“You may keep it.” He said graciously, “Consider it a reward for a job well done.”

    “I don't want it.” I continued to hold the bag out to him, I even forgot myself enough to look him straight in the eye. I hadn't held contact longer than a second before they started to swirl with stars like a far off galaxy and I remembered to look away.

    He looked at the bag like a housewife staring at something the cat had choked up. Obviously, he wasn't about to take it, so I let my arm fall down to my side. The bag rattled menacingly.

    He looked at Winnie and asked, “How did she do?”

    “Very well.” Was her pleasant, sociable reply.

    “The zombie?” He asked my sister.

    “Dealt with.” She smiled at me proudly as she stated it.

    “What's going on?” I asked. Some unpleasant emotion was building in my stomach, nearly indefinable in it's atrocity. Incredulity, betrayal, rage, horror, denial, and a sharp stab of pain mingled together into a vile mix that churned in my gut like a hurricane.

    “That is well. How was the deed accomplished?” Aloysius inquired of Winnie, ignoring me completely.

    “She commanded it back to it's grave, using her voice, salt and blood.” Winnie looked as proud as a peacock as she told him what she had stood back and watched me do. She had watched me!

    “Clever.” Replied Aloysius, steepling his fingers.

    “I didn't use any blood, I don't know what she's talking about.” I piped in, because I hadn't.

    “The cut.” He said. Of course, a vampire would notice something like that.

    “An accident.” I mimicked his fondness for using sentence fragments. Fangface was really starting to piss me off. Turning to Winnie, I accused, “So he's the vampire you've been screwing.”

    “To what does she refer, Winter?” Aloysius asked, using that interested tone again. I hated it that I was entertaining the bastard.

    “I don't know what she could possibly mean.” Winnie answered nervously, a film of sweat forming on her upper lip. Maybe he wasn't her beau after all, but someone was.

    “Oh don't give me that shit, you know exactly what I mean.” I crossed my arms as I said it and pinned her with my best angry glare. She had set me up, my own sister had set me up. I could not believe it.

    “The pair of you may have your petty squabble elsewhere. Dawn approaches, we must finish.” Aloysius said. He paused as though gathering his thoughts before he went on with his small, pious smile, “It is well that you have done my bidding so satisfactorily. I have had your belongings moved to your new quarters and a gift placed for each of you.”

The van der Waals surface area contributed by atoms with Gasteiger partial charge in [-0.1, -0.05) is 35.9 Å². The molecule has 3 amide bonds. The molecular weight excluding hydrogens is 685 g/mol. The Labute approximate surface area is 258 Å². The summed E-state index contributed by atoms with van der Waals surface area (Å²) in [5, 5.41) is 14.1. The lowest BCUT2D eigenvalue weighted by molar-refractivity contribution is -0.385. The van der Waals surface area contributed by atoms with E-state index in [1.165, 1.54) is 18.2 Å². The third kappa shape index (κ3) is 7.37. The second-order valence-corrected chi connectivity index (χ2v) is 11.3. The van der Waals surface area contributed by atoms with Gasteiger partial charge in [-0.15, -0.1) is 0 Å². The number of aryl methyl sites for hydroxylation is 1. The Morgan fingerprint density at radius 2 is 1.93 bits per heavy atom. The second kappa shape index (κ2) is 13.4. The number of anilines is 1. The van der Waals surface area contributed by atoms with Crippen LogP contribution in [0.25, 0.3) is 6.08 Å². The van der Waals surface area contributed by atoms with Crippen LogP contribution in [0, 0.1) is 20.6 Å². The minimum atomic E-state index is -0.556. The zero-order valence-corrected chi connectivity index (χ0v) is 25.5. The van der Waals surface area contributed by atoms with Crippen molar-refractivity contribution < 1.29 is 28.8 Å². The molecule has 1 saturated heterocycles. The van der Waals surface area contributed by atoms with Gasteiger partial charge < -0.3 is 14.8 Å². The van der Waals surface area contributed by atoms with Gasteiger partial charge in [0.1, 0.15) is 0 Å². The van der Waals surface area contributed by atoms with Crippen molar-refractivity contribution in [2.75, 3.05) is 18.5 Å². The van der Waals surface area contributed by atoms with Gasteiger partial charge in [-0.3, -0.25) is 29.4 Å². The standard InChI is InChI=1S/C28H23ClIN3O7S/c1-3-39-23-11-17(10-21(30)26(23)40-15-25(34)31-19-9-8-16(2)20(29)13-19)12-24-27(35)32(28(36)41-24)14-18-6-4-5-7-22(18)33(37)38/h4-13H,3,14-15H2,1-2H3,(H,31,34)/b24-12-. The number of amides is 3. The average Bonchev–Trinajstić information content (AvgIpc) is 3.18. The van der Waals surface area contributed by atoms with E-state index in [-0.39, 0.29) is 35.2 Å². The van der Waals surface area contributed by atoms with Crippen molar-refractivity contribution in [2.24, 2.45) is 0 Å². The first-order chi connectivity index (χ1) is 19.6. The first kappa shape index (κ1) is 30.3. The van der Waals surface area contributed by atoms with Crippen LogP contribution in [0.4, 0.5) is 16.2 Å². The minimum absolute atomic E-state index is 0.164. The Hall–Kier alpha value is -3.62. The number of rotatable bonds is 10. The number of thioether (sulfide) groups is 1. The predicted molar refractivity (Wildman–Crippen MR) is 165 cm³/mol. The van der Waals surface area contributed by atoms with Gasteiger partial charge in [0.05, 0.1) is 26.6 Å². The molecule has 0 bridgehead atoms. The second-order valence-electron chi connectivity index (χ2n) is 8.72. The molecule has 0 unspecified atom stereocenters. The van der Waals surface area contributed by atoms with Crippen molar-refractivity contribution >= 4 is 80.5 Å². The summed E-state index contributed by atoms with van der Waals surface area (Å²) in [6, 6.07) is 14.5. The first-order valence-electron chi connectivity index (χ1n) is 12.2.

“You WHAT?” I asked. I couldn't believe that someone had gone through my personal things, that they had touched my stuff without my knowledge. I felt so violated. Had they pawed through my underwear? Ugly thoughts raced through my mind, I was teetering on the edge of hysteria. It was all too much.

    “I was under the impression you were made aware that you would be given new lodgings this evening after you completed your first task.” He said, looking from me to Winnie.

    “I didn't tell her.” Winnie whispered, sweat now beaded her forehead.

    “That was cowardly of you Winter, to leave it to me.” He shook his head sadly at her, as though disappointed. He turned to me, his brows drawn together in an approximation of a caring expression. He explained slowly, patiently, “Surely you knew that you would be given new apartments after your birthday, Poppy. You have completed your first task. You are sealed to us now.”

    “I guess so.” I admitted reluctantly. I had known, but I had thought I would move my own stuff. I couldn't believe they had violated my privacy like that. It was unthinkable. It's not that I had so much personal stuff, it's the principle of the matter. “Where is our room at?”

    “You did not tell her, even that.” Aloysius gave those disapproving eyes to Winnie.

    “I... No. I didn't.” Winnie looked down as she said it, shame faced. She pulled her shoulders up as though she was trying to draw in on herself, make herself smaller and less significant.